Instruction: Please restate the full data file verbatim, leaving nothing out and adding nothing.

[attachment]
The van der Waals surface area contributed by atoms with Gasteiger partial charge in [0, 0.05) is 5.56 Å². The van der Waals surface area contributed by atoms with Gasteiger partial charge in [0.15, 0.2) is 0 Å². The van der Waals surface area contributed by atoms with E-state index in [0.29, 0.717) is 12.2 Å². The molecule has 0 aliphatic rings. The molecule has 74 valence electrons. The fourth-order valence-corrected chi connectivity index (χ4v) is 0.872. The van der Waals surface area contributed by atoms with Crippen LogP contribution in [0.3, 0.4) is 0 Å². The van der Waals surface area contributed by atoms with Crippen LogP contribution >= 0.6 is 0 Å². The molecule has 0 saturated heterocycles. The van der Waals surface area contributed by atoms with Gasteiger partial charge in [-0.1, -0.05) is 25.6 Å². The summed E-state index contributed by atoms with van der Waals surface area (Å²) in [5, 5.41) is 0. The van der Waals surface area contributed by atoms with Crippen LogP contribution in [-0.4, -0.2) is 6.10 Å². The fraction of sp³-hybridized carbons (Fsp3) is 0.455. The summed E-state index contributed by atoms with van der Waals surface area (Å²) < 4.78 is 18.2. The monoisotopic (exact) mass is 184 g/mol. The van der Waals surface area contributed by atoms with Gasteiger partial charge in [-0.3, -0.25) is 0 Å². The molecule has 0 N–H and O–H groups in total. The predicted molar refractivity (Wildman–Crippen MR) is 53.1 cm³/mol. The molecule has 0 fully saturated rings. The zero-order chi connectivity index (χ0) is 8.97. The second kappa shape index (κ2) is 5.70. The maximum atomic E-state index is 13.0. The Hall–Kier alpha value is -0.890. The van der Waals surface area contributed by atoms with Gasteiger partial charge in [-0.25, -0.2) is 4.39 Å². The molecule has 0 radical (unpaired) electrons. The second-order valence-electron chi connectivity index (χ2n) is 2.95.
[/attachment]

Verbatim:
The van der Waals surface area contributed by atoms with Gasteiger partial charge in [0, 0.05) is 5.56 Å². The van der Waals surface area contributed by atoms with Gasteiger partial charge in [0.15, 0.2) is 0 Å². The van der Waals surface area contributed by atoms with E-state index in [0.29, 0.717) is 12.2 Å². The molecule has 0 aliphatic rings. The molecule has 74 valence electrons. The fourth-order valence-corrected chi connectivity index (χ4v) is 0.872. The van der Waals surface area contributed by atoms with Crippen LogP contribution in [0.3, 0.4) is 0 Å². The van der Waals surface area contributed by atoms with Crippen LogP contribution >= 0.6 is 0 Å². The molecule has 0 saturated heterocycles. The van der Waals surface area contributed by atoms with Gasteiger partial charge in [-0.1, -0.05) is 25.6 Å². The summed E-state index contributed by atoms with van der Waals surface area (Å²) in [5, 5.41) is 0. The van der Waals surface area contributed by atoms with Crippen LogP contribution in [-0.4, -0.2) is 6.10 Å². The fraction of sp³-hybridized carbons (Fsp3) is 0.455. The summed E-state index contributed by atoms with van der Waals surface area (Å²) < 4.78 is 18.2. The monoisotopic (exact) mass is 184 g/mol. The van der Waals surface area contributed by atoms with Gasteiger partial charge in [-0.3, -0.25) is 0 Å². The molecule has 0 N–H and O–H groups in total. The predicted molar refractivity (Wildman–Crippen MR) is 53.1 cm³/mol. The molecule has 0 fully saturated rings. The zero-order chi connectivity index (χ0) is 8.97. The second kappa shape index (κ2) is 5.70. The maximum atomic E-state index is 13.0. The Hall–Kier alpha value is -0.890. The van der Waals surface area contributed by atoms with Gasteiger partial charge in [-0.25, -0.2) is 4.39 Å². The molecule has 0 radical (unpaired) electrons. The second-order valence-electron chi connectivity index (χ2n) is 2.95.